Gov. Rick Perry today announced the state is investing $2.8 million through the Texas Enterprise Fund (TEF) in eBay Inc. for the expansion of its Austin facility. This investment will create 1,050 high-paying jobs and generate an estimated $5.1 million in capital investment.
Recently, Governor Perry announced that idX Corp. would build a manufacturing facility in Cuero and create 125 jobs because of an investment by the Texas Enterprise Fund.
"To have an international company of the stature of idX locate here is a testament to Cuero's pro-business climate and commitment to manufacturing," Cuero Development Corporation Executive Director Randall Malik said. "Our ideal location for manufacturing and the Texas Enterprise Fund played a significant role in idX's decision to locate in Cuero."
At a ceremony in Richardson, Governor Perry announced a new corporate headquarter in Texas that will create more than 400 jobs.
"I have the great privilege today to announce Richardson will be home to the new corporate headquarters for Virtual Computing Environment, with a $2.45 million Texas Enterprise Fund investment helping close the deal that will bring hundreds of new jobs to town."
Federal Reserve Bank of Dallas economists said Thursday that Texas could add 261,000 to 374,000 jobs this year, growing between 2.5 and 3.5 percent, based on movements in leading indicators. At that pace -- Texas jobs are already growing about 2.5 percent annually -- the state's unemployment rate could drop to 7 percent by year's end, economists Keith Phillips and Emily Kerr said in the bank's latest edition of Southwest Economy.
Separately, the Texas Workforce Commission said the state added 44,100 jobs in January from a month earlier, moving to just under 10.5 million. The growth was led by trade, transportation and utilities.
Governor Perry delivered his State of the State address this week, proposing to consolidate or suspend non-critical state agencies in order to make state government more streamlined and efficient. The governor also outlined his priorities for the 82nd Legislative Session, including balancing the budget without raising taxes, preserving essential services, and strengthening Texas' position as a national economic leader through sound policies. Check out the Governor's entire State of the State address below.
Four Texas metropolitan areas — Houston, Austin, Dallas and San Antonio — dominate the top 15 U.S. cities in a global study to determine the level of cities' recovery from the recession.
The Brookings Institution Metropolitan Policy Program report ranks 150 cities: 50 in the United States, 50 in Europe and 50 in the rest of the world. Austin was the highest-ranked U.S. city and No. 26 in the world. Dallas ranks as the No. 4 U.S. city and No. 39 in the world. San Antonio ranks No. 11 in the U.S. and No. 51 in the world.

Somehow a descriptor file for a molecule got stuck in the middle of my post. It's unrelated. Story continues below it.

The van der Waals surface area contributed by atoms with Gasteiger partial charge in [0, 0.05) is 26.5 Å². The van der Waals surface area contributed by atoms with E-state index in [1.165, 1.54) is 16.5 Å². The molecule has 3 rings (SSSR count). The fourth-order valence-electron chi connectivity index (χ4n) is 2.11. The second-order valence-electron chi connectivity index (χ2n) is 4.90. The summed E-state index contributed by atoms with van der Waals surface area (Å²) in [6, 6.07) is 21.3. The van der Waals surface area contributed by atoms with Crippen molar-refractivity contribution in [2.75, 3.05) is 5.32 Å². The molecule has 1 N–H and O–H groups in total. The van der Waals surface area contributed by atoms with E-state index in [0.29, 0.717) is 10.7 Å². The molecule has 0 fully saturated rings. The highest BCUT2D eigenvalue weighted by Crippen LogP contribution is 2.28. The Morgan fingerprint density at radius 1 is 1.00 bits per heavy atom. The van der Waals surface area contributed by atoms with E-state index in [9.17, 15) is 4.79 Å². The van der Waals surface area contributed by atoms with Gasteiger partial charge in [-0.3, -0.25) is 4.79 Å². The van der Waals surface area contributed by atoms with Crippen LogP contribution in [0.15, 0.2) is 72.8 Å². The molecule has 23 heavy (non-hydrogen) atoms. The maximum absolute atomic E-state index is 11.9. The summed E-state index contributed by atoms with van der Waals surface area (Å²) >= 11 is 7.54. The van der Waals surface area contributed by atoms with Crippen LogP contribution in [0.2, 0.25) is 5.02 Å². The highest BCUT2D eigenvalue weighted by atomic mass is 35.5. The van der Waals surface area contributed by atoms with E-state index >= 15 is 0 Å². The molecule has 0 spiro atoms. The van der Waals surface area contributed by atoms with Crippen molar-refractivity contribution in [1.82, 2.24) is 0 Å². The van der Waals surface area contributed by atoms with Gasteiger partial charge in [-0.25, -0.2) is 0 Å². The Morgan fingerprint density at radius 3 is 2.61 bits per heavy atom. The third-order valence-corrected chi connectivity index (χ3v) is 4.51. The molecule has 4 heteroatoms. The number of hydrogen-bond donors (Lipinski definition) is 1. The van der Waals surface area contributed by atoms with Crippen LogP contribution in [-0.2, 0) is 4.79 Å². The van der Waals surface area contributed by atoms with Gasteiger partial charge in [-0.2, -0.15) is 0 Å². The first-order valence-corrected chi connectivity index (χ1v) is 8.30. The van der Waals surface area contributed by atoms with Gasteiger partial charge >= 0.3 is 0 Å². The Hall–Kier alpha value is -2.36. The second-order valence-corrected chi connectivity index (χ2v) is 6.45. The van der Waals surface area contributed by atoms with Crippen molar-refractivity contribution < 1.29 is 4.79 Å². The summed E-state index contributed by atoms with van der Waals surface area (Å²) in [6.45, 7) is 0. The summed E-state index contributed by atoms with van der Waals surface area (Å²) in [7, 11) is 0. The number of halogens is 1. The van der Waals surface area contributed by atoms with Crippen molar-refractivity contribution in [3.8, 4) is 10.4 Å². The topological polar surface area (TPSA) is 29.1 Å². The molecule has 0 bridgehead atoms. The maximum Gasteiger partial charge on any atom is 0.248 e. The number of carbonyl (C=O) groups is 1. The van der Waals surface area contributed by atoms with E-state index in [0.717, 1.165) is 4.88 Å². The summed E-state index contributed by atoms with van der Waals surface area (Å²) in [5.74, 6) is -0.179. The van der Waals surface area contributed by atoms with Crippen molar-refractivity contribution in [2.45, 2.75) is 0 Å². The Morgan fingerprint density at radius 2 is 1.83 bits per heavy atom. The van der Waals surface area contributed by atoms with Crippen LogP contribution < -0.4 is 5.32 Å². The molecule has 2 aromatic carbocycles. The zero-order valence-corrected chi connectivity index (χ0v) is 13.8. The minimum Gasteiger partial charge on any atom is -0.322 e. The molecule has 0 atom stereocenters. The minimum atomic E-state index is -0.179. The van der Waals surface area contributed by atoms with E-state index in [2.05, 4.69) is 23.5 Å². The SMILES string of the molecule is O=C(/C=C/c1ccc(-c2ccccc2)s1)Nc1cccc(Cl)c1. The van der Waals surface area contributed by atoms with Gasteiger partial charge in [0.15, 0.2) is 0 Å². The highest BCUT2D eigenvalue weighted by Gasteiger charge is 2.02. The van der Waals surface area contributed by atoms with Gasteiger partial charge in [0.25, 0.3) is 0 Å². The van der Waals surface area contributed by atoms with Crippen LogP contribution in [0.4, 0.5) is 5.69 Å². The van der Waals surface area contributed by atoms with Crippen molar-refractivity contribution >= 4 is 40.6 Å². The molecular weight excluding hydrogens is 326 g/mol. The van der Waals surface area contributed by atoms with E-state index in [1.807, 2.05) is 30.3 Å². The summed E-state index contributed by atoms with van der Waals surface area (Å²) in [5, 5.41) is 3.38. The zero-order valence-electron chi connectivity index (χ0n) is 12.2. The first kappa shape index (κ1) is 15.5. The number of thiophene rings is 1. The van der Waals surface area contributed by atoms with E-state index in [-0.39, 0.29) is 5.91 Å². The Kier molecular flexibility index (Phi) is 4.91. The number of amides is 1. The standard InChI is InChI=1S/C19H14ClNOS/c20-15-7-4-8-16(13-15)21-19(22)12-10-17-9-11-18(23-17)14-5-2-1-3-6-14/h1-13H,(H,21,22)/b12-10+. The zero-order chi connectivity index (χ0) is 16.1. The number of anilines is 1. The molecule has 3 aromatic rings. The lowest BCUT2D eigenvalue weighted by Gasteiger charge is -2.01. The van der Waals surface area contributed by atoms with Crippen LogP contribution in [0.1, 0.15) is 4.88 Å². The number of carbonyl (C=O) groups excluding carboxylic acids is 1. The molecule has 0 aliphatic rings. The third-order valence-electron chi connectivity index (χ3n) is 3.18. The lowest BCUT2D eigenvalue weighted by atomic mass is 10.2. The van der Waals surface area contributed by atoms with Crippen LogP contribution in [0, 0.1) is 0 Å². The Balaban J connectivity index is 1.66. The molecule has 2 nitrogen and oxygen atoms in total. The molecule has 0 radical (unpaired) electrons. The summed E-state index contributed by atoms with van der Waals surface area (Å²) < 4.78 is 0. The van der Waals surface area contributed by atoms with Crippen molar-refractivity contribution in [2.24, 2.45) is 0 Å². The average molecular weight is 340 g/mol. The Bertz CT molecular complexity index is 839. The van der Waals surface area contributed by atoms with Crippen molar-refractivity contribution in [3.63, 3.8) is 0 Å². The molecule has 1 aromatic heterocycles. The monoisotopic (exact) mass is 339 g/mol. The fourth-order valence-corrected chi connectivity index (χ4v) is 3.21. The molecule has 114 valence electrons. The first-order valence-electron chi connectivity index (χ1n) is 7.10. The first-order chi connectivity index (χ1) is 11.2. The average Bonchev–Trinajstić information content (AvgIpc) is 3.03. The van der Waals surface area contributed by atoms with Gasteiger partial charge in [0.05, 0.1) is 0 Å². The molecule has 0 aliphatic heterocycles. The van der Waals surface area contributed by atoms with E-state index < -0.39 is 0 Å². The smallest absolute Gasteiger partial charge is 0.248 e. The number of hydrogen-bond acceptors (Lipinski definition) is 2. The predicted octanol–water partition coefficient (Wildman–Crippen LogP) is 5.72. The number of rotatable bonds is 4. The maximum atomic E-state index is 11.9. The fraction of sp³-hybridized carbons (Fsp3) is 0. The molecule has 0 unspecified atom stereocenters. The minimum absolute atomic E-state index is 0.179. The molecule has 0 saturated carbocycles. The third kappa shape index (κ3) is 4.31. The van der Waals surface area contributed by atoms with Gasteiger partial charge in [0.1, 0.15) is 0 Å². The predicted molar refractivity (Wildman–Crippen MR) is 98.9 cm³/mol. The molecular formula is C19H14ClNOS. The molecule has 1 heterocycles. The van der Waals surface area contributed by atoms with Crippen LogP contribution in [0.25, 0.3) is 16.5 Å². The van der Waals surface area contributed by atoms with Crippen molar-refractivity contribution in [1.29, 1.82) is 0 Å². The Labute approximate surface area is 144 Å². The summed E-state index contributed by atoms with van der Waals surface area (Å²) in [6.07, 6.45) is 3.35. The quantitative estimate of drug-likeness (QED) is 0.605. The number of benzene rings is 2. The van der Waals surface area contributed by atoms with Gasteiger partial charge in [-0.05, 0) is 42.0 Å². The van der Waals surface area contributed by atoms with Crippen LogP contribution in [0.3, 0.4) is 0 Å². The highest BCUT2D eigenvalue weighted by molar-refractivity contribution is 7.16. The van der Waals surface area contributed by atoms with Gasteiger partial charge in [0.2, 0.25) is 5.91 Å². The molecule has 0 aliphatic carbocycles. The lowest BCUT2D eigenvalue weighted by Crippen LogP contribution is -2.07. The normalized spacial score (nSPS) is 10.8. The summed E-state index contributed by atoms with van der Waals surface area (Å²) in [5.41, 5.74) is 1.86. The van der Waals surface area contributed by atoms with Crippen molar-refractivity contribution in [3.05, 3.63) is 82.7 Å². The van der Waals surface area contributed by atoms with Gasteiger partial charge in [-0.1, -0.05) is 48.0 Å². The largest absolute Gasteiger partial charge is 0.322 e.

Houston is ranked No. 15 in the U.S. and No. 61 in the world, according to the report, Global MetroMonitor, which received assistance from the London School of Economics and Political Science.
San Antonio, Houston and Dallas rose in global rankings during the past two years from their pre-recession rankings. Austin stayed about the same, ranking No. 25 among the 150 metro areas before the recession.
The report found that income and job growth in metro areas exceed those of their nations as a whole, which means large cities are leading the global recovery from the 2007-09 recession.
Where can you go to escape the recession? Try any of these 10 places. Oh, and be prepared to wear red.
Like a massive tornado, the Great Recession up-ended the topography of America. But even as vast parts of the country were laid low, some cities withstood the storm and could emerge even stronger and shinier than before. So, where exactly are these Oz-like destinations along the road to recovery? If you said Kansas, you're not far off. Try Oklahoma. Or Texas. Or Iowa. Not only did the economic twister of the last two years largely spare Tornado Alley, it actually may have helped improve the landscape.
NEWSWEEK has compiled a list of the 10 American cities best situated for the recovery. These are places where the jobs are plentiful, and the pay, given the lower cost of living, buys more than in bigger cities. In other words, places unlike much of the rest of the country. The cities, most of which lie in the red-state territory of America’s heartland, fall into three basic groups. There's the Texaplex—Austin, Dallas, San Antonio, and Houston—which has become the No. 1 destination for job-seeking Americans, thanks to a hearty energy sector and a strong spirit of entrepreneurism. There are the New Silicon Valleys—Raleigh-Durham, N.C.; Salt Lake City; and urban northern Virginia—which offer high-paying high-tech jobs and housing prices well below those in coastal California. And then there are the Heartland Honeys—Oklahoma City, Indianapolis, and Des Moines, Iowa—which are enjoying a revival thanks to rising agricultural prices and a shift toward high-end industrial jobs.